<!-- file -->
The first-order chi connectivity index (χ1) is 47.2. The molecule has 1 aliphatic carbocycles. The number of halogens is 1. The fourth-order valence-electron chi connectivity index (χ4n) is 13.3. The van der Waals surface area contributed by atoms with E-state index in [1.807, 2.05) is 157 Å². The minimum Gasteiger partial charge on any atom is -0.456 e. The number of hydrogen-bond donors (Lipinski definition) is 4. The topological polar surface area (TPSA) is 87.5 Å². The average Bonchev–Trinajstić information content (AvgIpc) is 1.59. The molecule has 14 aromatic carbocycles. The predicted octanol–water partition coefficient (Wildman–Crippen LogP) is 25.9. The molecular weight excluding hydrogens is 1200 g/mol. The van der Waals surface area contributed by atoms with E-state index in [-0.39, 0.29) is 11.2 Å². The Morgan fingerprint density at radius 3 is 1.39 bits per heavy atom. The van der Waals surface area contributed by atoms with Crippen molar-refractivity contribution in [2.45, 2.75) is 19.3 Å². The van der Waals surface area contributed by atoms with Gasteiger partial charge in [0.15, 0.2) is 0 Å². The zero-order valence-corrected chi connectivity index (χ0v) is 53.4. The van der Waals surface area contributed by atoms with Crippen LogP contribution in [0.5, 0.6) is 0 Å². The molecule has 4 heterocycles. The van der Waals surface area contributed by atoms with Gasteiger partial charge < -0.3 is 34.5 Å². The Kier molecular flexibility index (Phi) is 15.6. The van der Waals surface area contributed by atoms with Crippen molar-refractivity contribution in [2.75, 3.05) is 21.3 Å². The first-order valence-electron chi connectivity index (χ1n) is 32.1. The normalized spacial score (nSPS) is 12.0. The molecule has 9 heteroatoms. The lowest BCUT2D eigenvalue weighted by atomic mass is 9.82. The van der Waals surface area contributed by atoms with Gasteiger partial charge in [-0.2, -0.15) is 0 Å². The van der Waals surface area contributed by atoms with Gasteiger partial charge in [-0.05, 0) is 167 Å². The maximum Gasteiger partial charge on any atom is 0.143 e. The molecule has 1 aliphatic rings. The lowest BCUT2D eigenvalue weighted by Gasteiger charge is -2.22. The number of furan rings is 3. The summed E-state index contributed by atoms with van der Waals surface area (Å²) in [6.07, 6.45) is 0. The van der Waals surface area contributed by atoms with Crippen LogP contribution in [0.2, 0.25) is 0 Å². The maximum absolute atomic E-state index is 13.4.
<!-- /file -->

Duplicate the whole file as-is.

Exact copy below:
The first-order chi connectivity index (χ1) is 47.2. The molecule has 1 aliphatic carbocycles. The number of halogens is 1. The fourth-order valence-electron chi connectivity index (χ4n) is 13.3. The van der Waals surface area contributed by atoms with E-state index in [1.807, 2.05) is 157 Å². The minimum Gasteiger partial charge on any atom is -0.456 e. The number of hydrogen-bond donors (Lipinski definition) is 4. The topological polar surface area (TPSA) is 87.5 Å². The average Bonchev–Trinajstić information content (AvgIpc) is 1.59. The molecule has 14 aromatic carbocycles. The predicted octanol–water partition coefficient (Wildman–Crippen LogP) is 25.9. The molecular weight excluding hydrogens is 1200 g/mol. The van der Waals surface area contributed by atoms with E-state index in [-0.39, 0.29) is 11.2 Å². The Morgan fingerprint density at radius 3 is 1.39 bits per heavy atom. The van der Waals surface area contributed by atoms with Crippen molar-refractivity contribution in [2.45, 2.75) is 19.3 Å². The van der Waals surface area contributed by atoms with Gasteiger partial charge in [0.15, 0.2) is 0 Å². The zero-order valence-corrected chi connectivity index (χ0v) is 53.4. The van der Waals surface area contributed by atoms with Crippen LogP contribution in [0.5, 0.6) is 0 Å². The molecule has 4 heterocycles. The van der Waals surface area contributed by atoms with Gasteiger partial charge < -0.3 is 34.5 Å². The Kier molecular flexibility index (Phi) is 15.6. The van der Waals surface area contributed by atoms with Crippen molar-refractivity contribution in [2.75, 3.05) is 21.3 Å². The first-order valence-electron chi connectivity index (χ1n) is 32.1. The normalized spacial score (nSPS) is 12.0. The molecule has 9 heteroatoms. The lowest BCUT2D eigenvalue weighted by atomic mass is 9.82. The van der Waals surface area contributed by atoms with Gasteiger partial charge in [-0.2, -0.15) is 0 Å². The van der Waals surface area contributed by atoms with Gasteiger partial charge in [-0.05, 0) is 167 Å². The maximum Gasteiger partial charge on any atom is 0.143 e. The molecule has 1 aliphatic rings. The lowest BCUT2D eigenvalue weighted by Gasteiger charge is -2.22. The number of furan rings is 3. The summed E-state index contributed by atoms with van der Waals surface area (Å²) in [6.07, 6.45) is 0. The van der Waals surface area contributed by atoms with Crippen LogP contribution in [0.2, 0.25) is 0 Å². The maximum absolute atomic E-state index is 13.4.